The creators who spoke at VidCon said brands should consider longer term deals and rather than just one-off sponsorships. They all were clear that VidCon was not only a way to meet fans, but also to put themselves in front of brands and get a better idea of company culture.
“One of the main reasons that we come [to VidCon] is to have meetings with brands,” Steffanina explained. “When you really meet somebody and look them in the eyes and get a chance to talk to them you get a vibe for who they are and how they like to run business and what kind of videos they’re looking for and you can instantly tell if there’s a connection. Which is why it’s so valuable for us to be here and to take the time to really talk to the brands and the people behind them.”
“You just don’t have a guaranteed audience, even though you have millions of followers. So, for your millions of subscribers, you just can’t guarantee any or all of them to see your content because the game has changed.”
Fine said that brands and creators want to build deeper relationships and that companies should considering going “all in” with certain channels or personalities in order to get the best return.
“The whole concept of ‘we’re trying to do influencer marketing’ is something that gets talked about a lot and yes that might be part of what you need to do, but you should be identifying who are those influential channels that you feel are such a good fit for the brand and go all in,” he explained. “I think one of the biggest issues is repeat business… You can go all in with that particular brand and that’s only going to give you much higher return over time.”
Stacy Hinojosa, of the gaming channel StacyPlays, piggy-backed off Fine’s remarks, suggesting brands be more open to considering a two or three video deal
“Instead of splitting your budget against three videos on three separate channels, consider taking a risk on one creator and sponsoring three videos,” Hinojosa added. “I think you’ll get a much more solid result.”
Another point: putting paid strategies behind videos is now a necessity because of YouTube’s new algorithms.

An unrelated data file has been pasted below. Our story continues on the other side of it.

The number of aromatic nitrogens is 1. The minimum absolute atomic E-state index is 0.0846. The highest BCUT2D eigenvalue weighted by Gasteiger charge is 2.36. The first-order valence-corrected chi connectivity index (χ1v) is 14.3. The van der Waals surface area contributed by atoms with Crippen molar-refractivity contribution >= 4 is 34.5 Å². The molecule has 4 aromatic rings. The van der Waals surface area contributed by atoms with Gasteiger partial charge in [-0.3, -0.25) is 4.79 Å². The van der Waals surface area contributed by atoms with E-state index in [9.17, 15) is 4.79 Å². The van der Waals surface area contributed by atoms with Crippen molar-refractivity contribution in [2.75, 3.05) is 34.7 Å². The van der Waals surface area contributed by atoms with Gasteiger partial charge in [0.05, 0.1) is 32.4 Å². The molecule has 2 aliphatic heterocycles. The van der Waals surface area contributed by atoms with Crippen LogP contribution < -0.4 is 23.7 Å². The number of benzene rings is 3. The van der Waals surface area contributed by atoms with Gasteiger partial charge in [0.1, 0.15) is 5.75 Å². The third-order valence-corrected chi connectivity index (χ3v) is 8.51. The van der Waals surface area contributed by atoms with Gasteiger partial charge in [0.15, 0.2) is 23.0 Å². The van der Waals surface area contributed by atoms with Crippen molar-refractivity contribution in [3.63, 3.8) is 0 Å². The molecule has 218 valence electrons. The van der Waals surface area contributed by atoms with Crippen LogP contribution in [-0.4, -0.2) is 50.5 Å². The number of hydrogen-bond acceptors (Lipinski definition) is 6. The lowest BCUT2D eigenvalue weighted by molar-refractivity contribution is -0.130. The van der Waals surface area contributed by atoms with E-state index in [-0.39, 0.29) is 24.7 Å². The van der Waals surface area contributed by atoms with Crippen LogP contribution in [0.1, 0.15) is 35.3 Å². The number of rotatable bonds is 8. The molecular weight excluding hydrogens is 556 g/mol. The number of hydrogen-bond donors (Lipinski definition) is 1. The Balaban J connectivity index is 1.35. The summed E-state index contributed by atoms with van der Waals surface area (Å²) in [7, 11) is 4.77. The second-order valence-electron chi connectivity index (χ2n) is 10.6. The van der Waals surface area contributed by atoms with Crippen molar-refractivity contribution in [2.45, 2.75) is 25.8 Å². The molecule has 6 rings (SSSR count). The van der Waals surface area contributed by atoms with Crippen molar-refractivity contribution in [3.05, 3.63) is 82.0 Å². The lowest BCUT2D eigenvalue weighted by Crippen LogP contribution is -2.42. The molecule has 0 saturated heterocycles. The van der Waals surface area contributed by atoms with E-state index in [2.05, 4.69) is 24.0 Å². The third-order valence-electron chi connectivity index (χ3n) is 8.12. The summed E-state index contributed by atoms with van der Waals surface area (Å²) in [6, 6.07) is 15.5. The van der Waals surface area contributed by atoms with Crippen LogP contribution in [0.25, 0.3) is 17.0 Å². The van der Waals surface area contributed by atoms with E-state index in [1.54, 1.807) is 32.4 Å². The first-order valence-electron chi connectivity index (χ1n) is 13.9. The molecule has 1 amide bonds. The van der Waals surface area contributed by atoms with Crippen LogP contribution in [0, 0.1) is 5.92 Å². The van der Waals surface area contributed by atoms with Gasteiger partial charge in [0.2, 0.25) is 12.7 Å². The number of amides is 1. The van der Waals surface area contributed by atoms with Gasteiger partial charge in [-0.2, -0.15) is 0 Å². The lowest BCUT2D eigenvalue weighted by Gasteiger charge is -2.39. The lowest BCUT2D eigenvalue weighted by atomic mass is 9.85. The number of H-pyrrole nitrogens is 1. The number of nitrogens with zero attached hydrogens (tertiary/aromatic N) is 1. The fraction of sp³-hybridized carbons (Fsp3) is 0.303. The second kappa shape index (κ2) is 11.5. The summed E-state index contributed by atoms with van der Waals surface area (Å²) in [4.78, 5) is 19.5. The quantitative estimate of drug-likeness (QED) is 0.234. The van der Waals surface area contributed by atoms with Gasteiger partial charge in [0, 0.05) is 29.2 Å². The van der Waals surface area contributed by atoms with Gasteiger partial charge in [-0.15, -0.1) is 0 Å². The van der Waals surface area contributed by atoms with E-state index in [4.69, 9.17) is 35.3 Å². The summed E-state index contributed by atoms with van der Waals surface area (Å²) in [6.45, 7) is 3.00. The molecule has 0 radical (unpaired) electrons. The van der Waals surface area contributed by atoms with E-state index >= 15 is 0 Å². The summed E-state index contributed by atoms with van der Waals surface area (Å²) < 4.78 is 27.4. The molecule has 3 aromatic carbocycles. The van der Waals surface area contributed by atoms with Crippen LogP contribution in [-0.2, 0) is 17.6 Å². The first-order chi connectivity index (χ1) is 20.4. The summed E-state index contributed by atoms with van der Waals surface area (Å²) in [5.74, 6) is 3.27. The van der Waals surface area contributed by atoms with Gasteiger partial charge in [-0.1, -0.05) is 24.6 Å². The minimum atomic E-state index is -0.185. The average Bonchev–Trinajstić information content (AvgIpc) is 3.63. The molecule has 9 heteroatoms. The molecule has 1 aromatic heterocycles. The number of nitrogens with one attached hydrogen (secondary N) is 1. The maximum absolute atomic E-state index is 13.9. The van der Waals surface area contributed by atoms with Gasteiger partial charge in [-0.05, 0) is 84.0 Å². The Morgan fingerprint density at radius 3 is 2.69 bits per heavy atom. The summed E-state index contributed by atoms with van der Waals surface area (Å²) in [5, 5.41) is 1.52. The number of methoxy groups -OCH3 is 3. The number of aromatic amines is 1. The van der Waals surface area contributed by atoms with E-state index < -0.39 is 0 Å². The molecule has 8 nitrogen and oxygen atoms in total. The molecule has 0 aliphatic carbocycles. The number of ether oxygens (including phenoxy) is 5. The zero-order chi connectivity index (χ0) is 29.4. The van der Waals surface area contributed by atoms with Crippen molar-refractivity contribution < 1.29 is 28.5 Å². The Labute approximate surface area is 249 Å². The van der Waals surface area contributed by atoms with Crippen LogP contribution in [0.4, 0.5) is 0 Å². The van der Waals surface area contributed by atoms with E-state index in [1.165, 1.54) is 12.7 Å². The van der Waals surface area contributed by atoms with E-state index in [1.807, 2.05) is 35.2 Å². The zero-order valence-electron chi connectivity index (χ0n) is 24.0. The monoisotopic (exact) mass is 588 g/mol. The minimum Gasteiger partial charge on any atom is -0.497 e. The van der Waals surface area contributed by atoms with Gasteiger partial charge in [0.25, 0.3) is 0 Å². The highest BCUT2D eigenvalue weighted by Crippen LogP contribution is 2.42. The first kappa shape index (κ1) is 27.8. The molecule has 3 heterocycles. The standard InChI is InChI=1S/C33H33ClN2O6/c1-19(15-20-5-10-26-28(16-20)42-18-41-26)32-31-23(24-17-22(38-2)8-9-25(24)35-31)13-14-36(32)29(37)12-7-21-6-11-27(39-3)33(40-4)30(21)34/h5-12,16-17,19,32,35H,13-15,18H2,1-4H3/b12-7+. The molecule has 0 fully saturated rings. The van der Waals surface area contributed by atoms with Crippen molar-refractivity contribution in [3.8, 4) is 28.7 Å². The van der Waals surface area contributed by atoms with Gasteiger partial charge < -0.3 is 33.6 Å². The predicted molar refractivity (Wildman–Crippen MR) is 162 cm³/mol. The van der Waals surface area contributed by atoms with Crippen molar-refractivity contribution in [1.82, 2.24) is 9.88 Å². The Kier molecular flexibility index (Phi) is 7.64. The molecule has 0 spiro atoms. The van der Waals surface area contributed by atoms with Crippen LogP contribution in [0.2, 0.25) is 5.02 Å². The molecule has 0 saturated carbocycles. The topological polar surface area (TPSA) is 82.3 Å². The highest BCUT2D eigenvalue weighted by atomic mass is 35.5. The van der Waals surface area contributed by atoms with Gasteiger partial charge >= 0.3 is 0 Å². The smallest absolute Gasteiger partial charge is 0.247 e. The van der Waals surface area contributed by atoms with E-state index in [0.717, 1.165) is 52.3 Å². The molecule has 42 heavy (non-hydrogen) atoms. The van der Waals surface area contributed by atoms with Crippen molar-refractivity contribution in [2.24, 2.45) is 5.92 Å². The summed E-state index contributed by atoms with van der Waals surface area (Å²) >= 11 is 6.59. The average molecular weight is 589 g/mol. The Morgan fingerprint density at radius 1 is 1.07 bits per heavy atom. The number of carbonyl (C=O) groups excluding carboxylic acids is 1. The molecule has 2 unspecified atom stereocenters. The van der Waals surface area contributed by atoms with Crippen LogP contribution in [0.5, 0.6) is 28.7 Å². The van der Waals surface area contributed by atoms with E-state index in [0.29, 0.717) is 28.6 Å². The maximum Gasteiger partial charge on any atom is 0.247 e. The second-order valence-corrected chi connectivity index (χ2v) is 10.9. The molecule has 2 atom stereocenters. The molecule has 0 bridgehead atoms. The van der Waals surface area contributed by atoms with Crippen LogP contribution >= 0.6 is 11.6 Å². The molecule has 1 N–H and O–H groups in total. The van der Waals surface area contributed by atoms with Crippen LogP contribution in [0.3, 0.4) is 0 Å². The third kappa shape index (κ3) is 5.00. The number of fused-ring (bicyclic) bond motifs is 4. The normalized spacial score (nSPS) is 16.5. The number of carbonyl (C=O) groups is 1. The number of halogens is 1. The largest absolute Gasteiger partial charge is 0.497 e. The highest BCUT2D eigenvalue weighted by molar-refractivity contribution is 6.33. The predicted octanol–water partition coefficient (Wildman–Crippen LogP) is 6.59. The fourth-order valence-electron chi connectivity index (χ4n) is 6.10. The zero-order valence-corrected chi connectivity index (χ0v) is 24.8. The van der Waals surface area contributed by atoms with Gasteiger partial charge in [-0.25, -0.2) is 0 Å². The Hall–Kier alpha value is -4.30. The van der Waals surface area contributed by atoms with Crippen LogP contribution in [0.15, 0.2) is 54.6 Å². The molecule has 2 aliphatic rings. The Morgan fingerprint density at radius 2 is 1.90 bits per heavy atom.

According to Harvey Schwartz, EVP of talent at WHOSAY, “You just don’t have a guaranteed audience, even though you have millions of followers,” he said during a panel discussion with creator Brent Rivera. “So, for your millions of subscribers, you just can’t guarantee any or all of them to see your content because the game has changed.”
Give Creators Creative Control
Creators were clear: having creative control was one of their main priorities in partnering with a brand.
“Some degree of creative control is key, key, key.”
Andrea Brooks, of the channel Andrea’s Choice, which has more than 4.2 million followers, said some of her best partnerships were the ones where brands let her talk the way she normally would, without hitting on talking points or reading off a script.
“I know my viewers and when I’m just rambling on about something for so long, I honestly feel like it’s counterproductive like out of anger they don’t want to buy your product because I made them sit through two minutes of selling this lotion,” she explained.
Fine also named creative control as his top priority, describing the importance of making demands known up front. He explained FBE outlines in its contract to adhere to 50% of the notes from a brand.
“You’ll always find the brands that haven’t worked a lot in this space, if you’re not negotiating and talking with them always, some degree of creative control is key, key, key,” he shared. “Being familiar with what the channel does is also really great. Understand why you want to work with creator.”
Andrew Huang, added that a huge long list of talking points never works. “That’s just not good content,” he said.
Of course creators are hoping to take full creative control as they’re accustomed to creating their own content, but for brands, it can be a scary thought. As Cassie Roma, a media and brand strategist said in a panel discussion revolving around the impact of influencers that she thinks of the brands she works with as her own children, so it’s hard to let go of the power.
Reed said The Outloud Group has ways of tackling the muddy landscape of brands and creators fighting for creative control: it’s all about expectations. For example, a brand can offer eight talking points with the expectation three of them will be talked about “to allow people to pick and choose and give them the full picture so they know how to tell the full story and how to make it their own.”